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Students with physical disabilities encounter challenges in any scientific discipline, yet the geosciences have extremely low participation levels for persons with disabilities. Because of the emphasis placed on field research at the undergraduate level, persons with mobility impairments face limited opportunities for progressing in the geosciences. One strategy to address this is the application of adaptive technologies, such as virtual field trips (VFTs), as a supplement to traditional field instruction. A common goal of VFTs and other adaptive technologies is to promote equal access to undergraduate geoscience curricula for physically impaired students. If the scientific talents of these students are embraced and accommodated, regardless of their physical ability, the overall welfare of the geosciences as a discipline is enhanced.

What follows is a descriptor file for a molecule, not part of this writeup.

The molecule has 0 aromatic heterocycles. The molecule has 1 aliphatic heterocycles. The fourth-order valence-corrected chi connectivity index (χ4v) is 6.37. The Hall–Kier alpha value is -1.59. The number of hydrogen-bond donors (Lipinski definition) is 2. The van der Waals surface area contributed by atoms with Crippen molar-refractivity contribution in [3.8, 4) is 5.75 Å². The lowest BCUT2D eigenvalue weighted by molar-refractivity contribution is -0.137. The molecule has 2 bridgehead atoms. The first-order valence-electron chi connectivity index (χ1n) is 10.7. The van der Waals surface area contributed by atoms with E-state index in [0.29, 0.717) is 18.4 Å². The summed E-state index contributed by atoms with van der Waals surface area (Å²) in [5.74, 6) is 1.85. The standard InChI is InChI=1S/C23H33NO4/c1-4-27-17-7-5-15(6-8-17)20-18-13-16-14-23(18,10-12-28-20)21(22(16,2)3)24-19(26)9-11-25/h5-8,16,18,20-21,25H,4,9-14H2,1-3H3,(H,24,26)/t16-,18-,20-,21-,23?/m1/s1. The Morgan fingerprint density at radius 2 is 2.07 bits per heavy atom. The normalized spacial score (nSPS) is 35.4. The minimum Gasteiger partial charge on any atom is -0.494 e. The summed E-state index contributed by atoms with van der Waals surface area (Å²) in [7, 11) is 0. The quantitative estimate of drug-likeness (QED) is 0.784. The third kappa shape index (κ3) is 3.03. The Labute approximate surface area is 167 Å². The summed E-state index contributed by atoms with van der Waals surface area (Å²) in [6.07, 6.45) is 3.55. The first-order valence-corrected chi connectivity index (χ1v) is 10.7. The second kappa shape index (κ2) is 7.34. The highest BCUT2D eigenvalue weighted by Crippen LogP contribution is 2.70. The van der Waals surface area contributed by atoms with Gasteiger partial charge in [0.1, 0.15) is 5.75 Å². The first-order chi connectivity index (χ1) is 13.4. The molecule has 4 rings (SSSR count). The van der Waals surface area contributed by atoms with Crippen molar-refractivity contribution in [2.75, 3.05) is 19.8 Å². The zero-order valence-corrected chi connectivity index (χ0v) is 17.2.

This paper describes ongoing research into the development of one specific VFT: an electronic re-creation of Mammoth Cave National Park for the Introduction to Cave and Karst Systems field course at a Midwestern research university. This paper focuses on the theoretical processes necessary to conduct qualitative inquiry for the purpose of developing an accessible, alternative field-based learning environment. Grounded theory and critical theory are contrasted as two possible guiding frameworks. Three roles for the researcher are compared: researcher-as-observer, participant-researcher, and action-researcher. Phenomenology is discussed as the preferred methodological choice for this research, and attendant methods are described. Finally, a discussion of validity and reliability issues is provided. This paper is intended to serve as a guide for future researchers embarking on qualitative studies similar to this one.

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